• Google Alerts - The Simplest Free Way To Monitor Your Business / Organization Online


  • Better Search Engine Rankings: Page Titles and Descriptions

    A couple of weeks ago, a small business contacted me because they weren’t being found on Google when they (or their customers) searched for themselves. This company recently had another design firm build their website but the designer failed to do any basic SEO (search engine optimization) -- the stuff they DID do was outdated and no longer relevant.

    Simply put, they did very little to help this company get found when customers came looking for them via on the internet.

    Honestly, it’s a shame that design companies don’t do more when creating websites for their clients, but often, they consider this an “add on” or “extra” that isn’t covered in the contract. Bah Humbug, i say!

    First off, the advice i’m dispensing is very simple and considered elementary in level of SEO importance. There is so much more that goes into getting a higher rank in Google -- good content, inbound links, responsive design and load times, social media, etc.


    Webpage titles show up in the browser's tab, search results, and when shared (w/ social media sites).

    Keywords (i.e. words that people use to search for you) need to be in your page title. Example: If you’re famous for donuts but your business is called “Drew’s Bakery”, you’d want to be sure you have “donuts” as a keyword in your title.

    Best practices for titles (as of January 1, 2015):

    1. Approximately 50-60 characters (<55 is ideal). Example: Ruryl Studios - Websites, SEO, Social Media and Consulting
    2. Main keywords need to be in title
    3. Name at the front of of title if you have a strong brand, name at the back if you have a new/weak brand
    4. Don’t look spammy! It should read naturally -- don’t overload the title with every keyword imaginable

    Use the Moz.com Title Emulator Tool to see how your page title will appear in Google’s search results. http://moz.com/blog/new-title-tag-guidelines-preview-tool

    Examples of Bad Page Titles: http://www.dmoz.org/erz/sites/title.html


    Should be <160 characters. Think about writing an ad for your webpage with your major keywords included in this section. This should sound natural and easy to read.

    Meta Keywords:

    Google says they’ve stopped using this feature for search engine rankings -- other search engines might still use this but it comes across as spammy. Stick with 20 or less keywords if you feel like you need this section filled in. Make sure the keywords are comma separated.

    That’s it. You’ve taken your first steps toward higher rankings in Google. (Let’s party!)

  • 5 websites every small business / organization needs to be listed on

    [Pic credit: "Waterlogged phonebook." by Rich Anderson is licensed under CC BY 2.0. Cropped.]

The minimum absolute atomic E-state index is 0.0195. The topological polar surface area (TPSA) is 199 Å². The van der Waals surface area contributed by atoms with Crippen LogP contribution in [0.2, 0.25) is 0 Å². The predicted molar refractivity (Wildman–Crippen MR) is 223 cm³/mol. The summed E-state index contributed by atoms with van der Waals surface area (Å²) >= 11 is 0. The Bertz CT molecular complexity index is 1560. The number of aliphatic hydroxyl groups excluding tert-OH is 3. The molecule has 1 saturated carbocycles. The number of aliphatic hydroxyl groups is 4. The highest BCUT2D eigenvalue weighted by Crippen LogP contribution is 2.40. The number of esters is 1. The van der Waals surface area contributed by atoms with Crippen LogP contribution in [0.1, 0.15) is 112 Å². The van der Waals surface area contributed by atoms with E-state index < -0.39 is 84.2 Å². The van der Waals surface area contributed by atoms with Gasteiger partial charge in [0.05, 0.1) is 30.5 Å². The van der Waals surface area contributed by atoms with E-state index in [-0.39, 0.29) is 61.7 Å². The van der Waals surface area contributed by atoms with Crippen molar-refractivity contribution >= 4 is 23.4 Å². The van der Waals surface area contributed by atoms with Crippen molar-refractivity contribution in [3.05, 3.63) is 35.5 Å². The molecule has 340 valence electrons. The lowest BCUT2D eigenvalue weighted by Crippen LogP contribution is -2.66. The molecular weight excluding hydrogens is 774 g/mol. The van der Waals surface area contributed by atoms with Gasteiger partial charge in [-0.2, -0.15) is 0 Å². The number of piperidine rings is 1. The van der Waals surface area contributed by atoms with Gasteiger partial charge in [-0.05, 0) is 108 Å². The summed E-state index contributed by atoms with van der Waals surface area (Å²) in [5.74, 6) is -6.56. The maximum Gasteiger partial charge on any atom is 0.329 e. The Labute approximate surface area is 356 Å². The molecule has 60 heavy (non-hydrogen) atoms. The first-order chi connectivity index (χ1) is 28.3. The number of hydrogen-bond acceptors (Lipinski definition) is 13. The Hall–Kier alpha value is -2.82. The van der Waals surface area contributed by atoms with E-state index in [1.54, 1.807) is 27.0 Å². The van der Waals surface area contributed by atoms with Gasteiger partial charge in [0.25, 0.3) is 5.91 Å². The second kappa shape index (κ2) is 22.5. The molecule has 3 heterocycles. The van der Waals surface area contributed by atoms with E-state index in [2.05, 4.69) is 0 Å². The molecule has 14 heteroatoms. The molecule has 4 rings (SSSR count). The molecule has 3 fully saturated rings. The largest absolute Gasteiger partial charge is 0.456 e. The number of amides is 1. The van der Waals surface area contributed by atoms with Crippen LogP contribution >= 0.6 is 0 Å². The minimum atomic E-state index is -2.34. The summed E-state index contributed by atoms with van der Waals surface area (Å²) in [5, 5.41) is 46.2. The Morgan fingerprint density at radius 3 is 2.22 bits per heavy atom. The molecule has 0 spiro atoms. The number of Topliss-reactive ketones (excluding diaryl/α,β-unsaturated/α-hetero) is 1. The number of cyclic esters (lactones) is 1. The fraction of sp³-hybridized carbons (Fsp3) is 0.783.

You need to be listed online.


    It doesn’t matter the size or scope of your business/organization, if you can’t be found (easily) online, you might as well be invisible to majority of people searching for what you offer.

    I’ve listed the top five websites (plus some extras) to help you reach the masses and are all pretty simple to set up and free (or have a free option).

    1. Search engines sites: listed below are the big three, but Google is a must.

    Google Places for Business
    Bing Places for Business
    Yahoo Local Listing

    2. Facebook Business: one billion users, half of those people use it everyday. Not to mention, Facebook is on 75% of all smart phones.

    3. Yelp: this site is the go to for millions people looking for reviews and recommendations. If you don’t list your business/organization, someone else might.

    4. Foursquare: like Yelp, it lists comments and feedback, but also encourages connections by having customers check in.

    5. Directories: even though the phone book has gone the way of the dinosaurs, online listings are still a good place for people to find you. Choose one or two (or all) of the directories below to improve your chances of being found. (Be advised, these companies have a reputation of contacting you to upsell you advertising.)

    Yellow Pages
    White Pages

    One other thing you might take into consideration: create a simple website. You don’t need anything too fancy, but it should look nice and include your basic (up-to-date) info. Send me an email if you need help setting any of this up.

  • Details matter: restroom locks

    [Pic credit: "Vacant: Stevenage Bath House" by Peter aka anemoneprojectors is licensed under CC BY 2.0]

    My barista friends all have a common horror story: restroom door locks that don’t work (i.e. they’ve walked in on people). The uncomfortable and embarrassing feelings associated with accidentally disturbing a person during a private moment are some of the worst a human can experience. This is especially true if you will be interacting with the person later.

    This made me think about the little things businesses can do to make customers feel valued by valuing their safety and comfort. Something as simple as a $40 occupied/vacant lock and a half-hour installation can go a long way in creating subconscious value.

    Off the top of my head, here are a couple more examples:

    Diaper changing stations

    Heating lamps on patio areas

    Seperate meeting rooms


    Hand sanitizing stations

    If you have a brick and mortar store that has regional competition, the thing that will often set you apart is those small details that are easily considered as a given.

RSS Feed


Online Neighborhood